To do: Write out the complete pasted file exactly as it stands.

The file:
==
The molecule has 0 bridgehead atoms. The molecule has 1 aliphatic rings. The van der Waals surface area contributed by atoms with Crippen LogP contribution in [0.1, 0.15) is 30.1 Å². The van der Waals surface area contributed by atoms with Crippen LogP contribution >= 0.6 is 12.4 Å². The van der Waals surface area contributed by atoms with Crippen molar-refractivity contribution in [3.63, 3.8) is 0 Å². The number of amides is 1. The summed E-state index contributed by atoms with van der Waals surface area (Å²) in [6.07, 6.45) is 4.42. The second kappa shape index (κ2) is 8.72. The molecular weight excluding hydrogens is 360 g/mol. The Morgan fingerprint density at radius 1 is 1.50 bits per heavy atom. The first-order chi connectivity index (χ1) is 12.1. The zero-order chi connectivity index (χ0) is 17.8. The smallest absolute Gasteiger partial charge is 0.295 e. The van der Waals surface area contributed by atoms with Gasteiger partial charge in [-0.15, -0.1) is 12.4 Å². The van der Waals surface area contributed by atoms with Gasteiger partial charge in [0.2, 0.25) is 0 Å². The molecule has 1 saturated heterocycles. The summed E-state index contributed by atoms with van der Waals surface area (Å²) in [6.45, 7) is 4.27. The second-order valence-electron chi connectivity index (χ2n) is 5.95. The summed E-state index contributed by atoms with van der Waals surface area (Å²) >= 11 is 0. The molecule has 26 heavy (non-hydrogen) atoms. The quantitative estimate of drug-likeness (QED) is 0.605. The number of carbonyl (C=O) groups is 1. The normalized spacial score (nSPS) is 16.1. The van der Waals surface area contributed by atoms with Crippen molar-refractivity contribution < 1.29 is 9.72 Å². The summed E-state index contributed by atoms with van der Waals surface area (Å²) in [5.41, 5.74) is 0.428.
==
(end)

The molecule has 0 bridgehead atoms. The molecule has 1 aliphatic rings. The van der Waals surface area contributed by atoms with Crippen LogP contribution in [0.1, 0.15) is 30.1 Å². The van der Waals surface area contributed by atoms with Crippen LogP contribution >= 0.6 is 12.4 Å². The van der Waals surface area contributed by atoms with Crippen molar-refractivity contribution in [3.63, 3.8) is 0 Å². The number of amides is 1. The summed E-state index contributed by atoms with van der Waals surface area (Å²) in [6.07, 6.45) is 4.42. The second kappa shape index (κ2) is 8.72. The molecular weight excluding hydrogens is 360 g/mol. The Morgan fingerprint density at radius 1 is 1.50 bits per heavy atom. The first-order chi connectivity index (χ1) is 12.1. The zero-order chi connectivity index (χ0) is 17.8. The smallest absolute Gasteiger partial charge is 0.295 e. The van der Waals surface area contributed by atoms with Gasteiger partial charge in [-0.15, -0.1) is 12.4 Å². The van der Waals surface area contributed by atoms with Gasteiger partial charge in [0.2, 0.25) is 0 Å². The molecule has 1 saturated heterocycles. The summed E-state index contributed by atoms with van der Waals surface area (Å²) in [6.45, 7) is 4.27. The second-order valence-electron chi connectivity index (χ2n) is 5.95. The summed E-state index contributed by atoms with van der Waals surface area (Å²) >= 11 is 0. The molecule has 26 heavy (non-hydrogen) atoms. The quantitative estimate of drug-likeness (QED) is 0.605. The number of carbonyl (C=O) groups is 1. The normalized spacial score (nSPS) is 16.1. The van der Waals surface area contributed by atoms with Crippen molar-refractivity contribution < 1.29 is 9.72 Å². The summed E-state index contributed by atoms with van der Waals surface area (Å²) in [5.41, 5.74) is 0.428.